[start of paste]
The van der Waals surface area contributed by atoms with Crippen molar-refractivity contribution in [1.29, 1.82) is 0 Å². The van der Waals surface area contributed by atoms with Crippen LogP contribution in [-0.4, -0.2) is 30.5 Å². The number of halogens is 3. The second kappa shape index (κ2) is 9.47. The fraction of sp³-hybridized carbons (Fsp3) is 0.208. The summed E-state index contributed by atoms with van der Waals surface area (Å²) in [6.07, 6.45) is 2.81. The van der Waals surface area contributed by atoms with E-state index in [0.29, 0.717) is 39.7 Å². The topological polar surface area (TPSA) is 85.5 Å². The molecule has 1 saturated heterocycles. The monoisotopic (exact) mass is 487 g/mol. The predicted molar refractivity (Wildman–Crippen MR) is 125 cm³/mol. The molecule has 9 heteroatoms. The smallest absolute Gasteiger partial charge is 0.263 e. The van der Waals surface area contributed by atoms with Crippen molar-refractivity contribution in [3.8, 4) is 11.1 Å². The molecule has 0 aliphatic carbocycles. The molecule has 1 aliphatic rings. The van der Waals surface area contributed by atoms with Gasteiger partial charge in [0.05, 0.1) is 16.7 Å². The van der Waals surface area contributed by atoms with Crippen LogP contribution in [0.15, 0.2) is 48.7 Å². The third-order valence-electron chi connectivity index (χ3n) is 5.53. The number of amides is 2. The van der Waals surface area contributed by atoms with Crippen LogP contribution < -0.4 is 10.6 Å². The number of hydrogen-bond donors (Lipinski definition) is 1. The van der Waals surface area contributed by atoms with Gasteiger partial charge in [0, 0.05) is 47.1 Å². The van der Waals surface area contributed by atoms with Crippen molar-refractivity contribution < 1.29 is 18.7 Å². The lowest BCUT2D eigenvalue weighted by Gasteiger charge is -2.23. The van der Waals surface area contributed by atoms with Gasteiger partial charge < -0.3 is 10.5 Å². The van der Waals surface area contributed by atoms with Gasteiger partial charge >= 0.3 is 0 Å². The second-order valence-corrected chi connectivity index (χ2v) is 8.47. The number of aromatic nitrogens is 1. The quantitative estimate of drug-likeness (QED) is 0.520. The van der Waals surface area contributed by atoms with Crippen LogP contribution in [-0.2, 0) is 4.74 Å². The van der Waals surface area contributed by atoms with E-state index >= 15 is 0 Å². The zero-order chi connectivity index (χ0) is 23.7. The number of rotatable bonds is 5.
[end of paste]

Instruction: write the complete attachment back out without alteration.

The van der Waals surface area contributed by atoms with Crippen molar-refractivity contribution in [1.29, 1.82) is 0 Å². The van der Waals surface area contributed by atoms with Crippen LogP contribution in [-0.4, -0.2) is 30.5 Å². The number of halogens is 3. The second kappa shape index (κ2) is 9.47. The fraction of sp³-hybridized carbons (Fsp3) is 0.208. The summed E-state index contributed by atoms with van der Waals surface area (Å²) in [6.07, 6.45) is 2.81. The van der Waals surface area contributed by atoms with E-state index in [0.29, 0.717) is 39.7 Å². The topological polar surface area (TPSA) is 85.5 Å². The molecule has 1 saturated heterocycles. The monoisotopic (exact) mass is 487 g/mol. The predicted molar refractivity (Wildman–Crippen MR) is 125 cm³/mol. The molecule has 9 heteroatoms. The smallest absolute Gasteiger partial charge is 0.263 e. The van der Waals surface area contributed by atoms with Crippen molar-refractivity contribution in [3.8, 4) is 11.1 Å². The molecule has 0 aliphatic carbocycles. The molecule has 1 aliphatic rings. The van der Waals surface area contributed by atoms with Gasteiger partial charge in [0.05, 0.1) is 16.7 Å². The van der Waals surface area contributed by atoms with Crippen LogP contribution in [0.15, 0.2) is 48.7 Å². The third-order valence-electron chi connectivity index (χ3n) is 5.53. The number of amides is 2. The van der Waals surface area contributed by atoms with Crippen LogP contribution < -0.4 is 10.6 Å². The number of hydrogen-bond donors (Lipinski definition) is 1. The van der Waals surface area contributed by atoms with Gasteiger partial charge in [0, 0.05) is 47.1 Å². The van der Waals surface area contributed by atoms with Crippen molar-refractivity contribution < 1.29 is 18.7 Å². The lowest BCUT2D eigenvalue weighted by Gasteiger charge is -2.23. The van der Waals surface area contributed by atoms with Gasteiger partial charge < -0.3 is 10.5 Å². The van der Waals surface area contributed by atoms with Gasteiger partial charge >= 0.3 is 0 Å². The second-order valence-corrected chi connectivity index (χ2v) is 8.47. The number of aromatic nitrogens is 1. The quantitative estimate of drug-likeness (QED) is 0.520. The van der Waals surface area contributed by atoms with Crippen LogP contribution in [-0.2, 0) is 4.74 Å². The van der Waals surface area contributed by atoms with E-state index >= 15 is 0 Å². The zero-order chi connectivity index (χ0) is 23.7. The number of rotatable bonds is 5.